BPM:  What are some of their specific issues, needs or problems addressed in this book?I am interested in romantic love, though, I hope, not in a cliché or simplistic way.  I am also interested in things that seem mythical or magical.  Often in our society we play down faith or love as things to be suspicious of; things that make us weak or at least reveal our weakness.  I agree!  But I absolutely think that revealing weakness is the only true way to strength.  And I also think we must be suspicious of blind faith so that we might get to a more complicated faith that matures as we do. I hope How to Escape from a Leper Colony addresses the fear that comes in diving into love, the true magic in finding that love and the reality, I believe, that if we’re alive we are always searching for that magic.

BPM:  What was the most powerful chapter in the book?One of the most emotional sections for me to write is in “The International Shop Coffins.”  That story is told three times from the perspective of three different people who find themselves together in a coffin shop.  The two young girls in that story pain me every time they appear.  Their version of events is the one based on true events. What happened to them happened to two girls who went to my high school. They were also my students when I returned home to teach for two years.  I felt that I needed to write their story, but even as I wrote it I felt as though I was living it.  When I think of what happened to them I see their faces sitting in the classroom.  It’s frightening for me.

Readers have told me that other stories are the most powerful.  “How to Escape from a Leper Colony,” the title story, won a major prize while I was in graduate school.  I wrote the story fast and submitted it so sloppily that Junot Díaz, who called to me to tell me I’d won the Boston Review Prize, told me it was pretty amazing that I won considering all the typos.  In my mind the powerful thing about the story is its lushness.  One of my graduate school professors, Antonya Nelson, told me that “Canoe Sickness” was the most powerful story.  She said she appreciated the spare voice and the direct portrayal of the main character.  That’s the opposite of lush!  So much of what is considered powerful is subjective, I think.

BPM:  Ultimately, what do you want readers to gain from your book?I hope readers come to see the Caribbean as a place that is more than beautiful beaches and piña coladas or more than a place of poverty and marijuana…more than any of the clichés, but rather a place of human beings with full, complicated lives.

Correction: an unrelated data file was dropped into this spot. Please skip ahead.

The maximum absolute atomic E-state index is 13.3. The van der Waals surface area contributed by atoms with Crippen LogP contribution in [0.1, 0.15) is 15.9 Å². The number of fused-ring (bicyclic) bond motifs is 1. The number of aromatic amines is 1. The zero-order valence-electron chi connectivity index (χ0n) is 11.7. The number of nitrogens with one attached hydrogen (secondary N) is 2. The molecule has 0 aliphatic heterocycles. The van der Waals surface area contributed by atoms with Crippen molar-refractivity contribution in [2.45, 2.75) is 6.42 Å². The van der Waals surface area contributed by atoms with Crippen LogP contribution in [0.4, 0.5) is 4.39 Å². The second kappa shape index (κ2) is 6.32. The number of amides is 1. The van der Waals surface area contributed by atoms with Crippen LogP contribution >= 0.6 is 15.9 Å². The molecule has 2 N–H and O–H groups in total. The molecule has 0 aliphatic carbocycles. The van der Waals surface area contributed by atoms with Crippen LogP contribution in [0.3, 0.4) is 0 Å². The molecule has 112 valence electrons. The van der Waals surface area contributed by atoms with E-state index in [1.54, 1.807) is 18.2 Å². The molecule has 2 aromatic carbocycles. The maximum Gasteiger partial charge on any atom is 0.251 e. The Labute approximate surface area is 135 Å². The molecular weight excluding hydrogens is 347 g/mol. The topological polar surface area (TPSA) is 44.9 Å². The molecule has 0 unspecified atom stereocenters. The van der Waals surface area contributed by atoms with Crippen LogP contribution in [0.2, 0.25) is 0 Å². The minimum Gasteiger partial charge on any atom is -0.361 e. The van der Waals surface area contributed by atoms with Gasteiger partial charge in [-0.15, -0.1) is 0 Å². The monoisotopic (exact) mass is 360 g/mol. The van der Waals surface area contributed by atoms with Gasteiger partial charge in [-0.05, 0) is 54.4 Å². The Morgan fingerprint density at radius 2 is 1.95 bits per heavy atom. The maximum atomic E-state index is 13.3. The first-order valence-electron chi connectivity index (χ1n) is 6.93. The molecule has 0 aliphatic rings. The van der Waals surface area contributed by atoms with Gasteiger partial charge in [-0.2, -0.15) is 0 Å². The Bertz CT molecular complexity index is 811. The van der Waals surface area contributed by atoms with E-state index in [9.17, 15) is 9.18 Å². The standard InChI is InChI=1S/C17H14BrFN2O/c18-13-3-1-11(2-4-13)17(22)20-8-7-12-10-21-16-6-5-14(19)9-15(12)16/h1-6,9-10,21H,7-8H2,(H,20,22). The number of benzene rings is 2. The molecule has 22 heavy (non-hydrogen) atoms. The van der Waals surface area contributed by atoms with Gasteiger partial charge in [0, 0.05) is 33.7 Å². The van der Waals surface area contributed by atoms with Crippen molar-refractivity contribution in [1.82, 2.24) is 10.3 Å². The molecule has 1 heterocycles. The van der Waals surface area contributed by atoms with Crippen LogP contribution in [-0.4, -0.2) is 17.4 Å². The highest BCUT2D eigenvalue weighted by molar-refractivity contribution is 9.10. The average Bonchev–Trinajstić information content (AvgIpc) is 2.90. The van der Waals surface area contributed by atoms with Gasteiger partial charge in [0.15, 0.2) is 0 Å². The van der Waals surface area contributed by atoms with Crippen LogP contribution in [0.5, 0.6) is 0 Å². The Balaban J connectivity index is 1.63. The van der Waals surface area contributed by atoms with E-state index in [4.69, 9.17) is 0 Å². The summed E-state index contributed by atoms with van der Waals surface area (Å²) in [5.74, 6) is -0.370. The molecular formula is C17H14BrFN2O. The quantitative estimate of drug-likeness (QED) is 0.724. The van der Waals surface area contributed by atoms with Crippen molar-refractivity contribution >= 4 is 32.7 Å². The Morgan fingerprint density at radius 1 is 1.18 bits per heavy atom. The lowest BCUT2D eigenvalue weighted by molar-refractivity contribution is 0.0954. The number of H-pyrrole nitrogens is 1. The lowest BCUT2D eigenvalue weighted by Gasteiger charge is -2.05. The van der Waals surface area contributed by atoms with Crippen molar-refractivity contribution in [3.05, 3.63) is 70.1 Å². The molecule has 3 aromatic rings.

BPM:  What do you think makes your book different from others on the same subject?While there’s nothing new under the sun, I do think that this book is something close to brand new.  There really isn’t much fiction coming out of the Virgin Islands and getting outside attention. The most well known Virgin Islands fiction texts even in the VI are not by Virgin Islanders.  My perspective is among those that are presenting this part of the Caribbean completely differently.

BPM:  Share with us your latest news, awards or upcoming book releases.   The Boston Globe just reviewed the book and listed me as the writer to watch out for in 2010!  I’m so excited about that I put it in my bio.  Towards the end of last year “The Saving Work” was published in the “Best New African American Fiction.”  The book has been getting positive reviews. My first major book party will be in March at the Teachers & Writers Collaborative in New York City.  The book party in the Virgin Islands will be on March 19th at one of my favorite bookstores, Dockside Books.

BPM:  Finish this sentence- My writing offers the following legacy to future readers...I have no idea what legacy my writing offers. I hope readers will tell me. Whatever I say would be a desire and might be pompous or too humble.  But there is one sure thing I would like to offer. When I was in high school we didn’t read Caribbean authors, certainly not anyone from the Virgin Islands. The vast majority of people who visit the Virgin Islands see it as a place of beaches and rum heavy drinks.  They don’t see it as a place of literary or artistic value.  I hope my book contributes to an image of the Virgin Islands as a place worthy, not only of natural beauty but also intellectually cultivated beauty.  I want this not only for the visitors but also for Virgin Islanders.

How to Escape from a Leper Colony